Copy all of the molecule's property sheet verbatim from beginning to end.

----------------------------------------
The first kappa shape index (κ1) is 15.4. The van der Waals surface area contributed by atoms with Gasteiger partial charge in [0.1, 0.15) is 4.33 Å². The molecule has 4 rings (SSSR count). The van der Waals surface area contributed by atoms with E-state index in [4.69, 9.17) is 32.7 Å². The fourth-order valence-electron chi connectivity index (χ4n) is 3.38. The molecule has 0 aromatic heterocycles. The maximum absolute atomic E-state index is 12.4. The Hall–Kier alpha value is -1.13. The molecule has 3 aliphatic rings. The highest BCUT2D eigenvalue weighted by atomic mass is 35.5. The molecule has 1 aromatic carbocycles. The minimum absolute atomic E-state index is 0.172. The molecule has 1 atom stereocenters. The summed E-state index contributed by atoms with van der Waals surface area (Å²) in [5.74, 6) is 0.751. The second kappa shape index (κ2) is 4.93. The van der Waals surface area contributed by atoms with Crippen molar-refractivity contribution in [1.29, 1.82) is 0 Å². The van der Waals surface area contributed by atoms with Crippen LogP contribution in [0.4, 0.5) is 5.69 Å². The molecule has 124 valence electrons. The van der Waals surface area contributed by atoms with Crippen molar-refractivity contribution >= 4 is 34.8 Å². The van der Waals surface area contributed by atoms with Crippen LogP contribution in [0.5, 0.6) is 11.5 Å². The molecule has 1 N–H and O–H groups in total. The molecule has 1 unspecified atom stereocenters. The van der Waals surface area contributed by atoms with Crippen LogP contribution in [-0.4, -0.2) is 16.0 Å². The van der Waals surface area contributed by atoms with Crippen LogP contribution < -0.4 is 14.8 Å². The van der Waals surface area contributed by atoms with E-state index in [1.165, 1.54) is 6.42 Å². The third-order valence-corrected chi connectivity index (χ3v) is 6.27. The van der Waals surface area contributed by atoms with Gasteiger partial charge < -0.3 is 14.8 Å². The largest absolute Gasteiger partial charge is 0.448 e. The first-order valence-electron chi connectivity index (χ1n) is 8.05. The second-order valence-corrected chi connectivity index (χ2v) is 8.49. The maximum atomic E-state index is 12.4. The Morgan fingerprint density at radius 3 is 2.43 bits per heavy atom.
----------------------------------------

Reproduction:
The first kappa shape index (κ1) is 15.4. The van der Waals surface area contributed by atoms with Gasteiger partial charge in [0.1, 0.15) is 4.33 Å². The molecule has 4 rings (SSSR count). The van der Waals surface area contributed by atoms with E-state index in [4.69, 9.17) is 32.7 Å². The fourth-order valence-electron chi connectivity index (χ4n) is 3.38. The molecule has 0 aromatic heterocycles. The maximum absolute atomic E-state index is 12.4. The Hall–Kier alpha value is -1.13. The molecule has 3 aliphatic rings. The highest BCUT2D eigenvalue weighted by atomic mass is 35.5. The molecule has 1 aromatic carbocycles. The minimum absolute atomic E-state index is 0.172. The molecule has 1 atom stereocenters. The summed E-state index contributed by atoms with van der Waals surface area (Å²) in [5.74, 6) is 0.751. The second kappa shape index (κ2) is 4.93. The van der Waals surface area contributed by atoms with Crippen molar-refractivity contribution in [1.29, 1.82) is 0 Å². The van der Waals surface area contributed by atoms with Crippen LogP contribution in [0.4, 0.5) is 5.69 Å². The molecule has 124 valence electrons. The van der Waals surface area contributed by atoms with Crippen molar-refractivity contribution >= 4 is 34.8 Å². The van der Waals surface area contributed by atoms with Crippen LogP contribution in [0.5, 0.6) is 11.5 Å². The molecule has 1 N–H and O–H groups in total. The molecule has 1 unspecified atom stereocenters. The van der Waals surface area contributed by atoms with Crippen LogP contribution in [-0.4, -0.2) is 16.0 Å². The van der Waals surface area contributed by atoms with Crippen LogP contribution < -0.4 is 14.8 Å². The van der Waals surface area contributed by atoms with E-state index in [1.165, 1.54) is 6.42 Å². The third-order valence-corrected chi connectivity index (χ3v) is 6.27. The van der Waals surface area contributed by atoms with Gasteiger partial charge < -0.3 is 14.8 Å². The largest absolute Gasteiger partial charge is 0.448 e. The first-order valence-electron chi connectivity index (χ1n) is 8.05. The second-order valence-corrected chi connectivity index (χ2v) is 8.49. The maximum atomic E-state index is 12.4. The Morgan fingerprint density at radius 3 is 2.43 bits per heavy atom.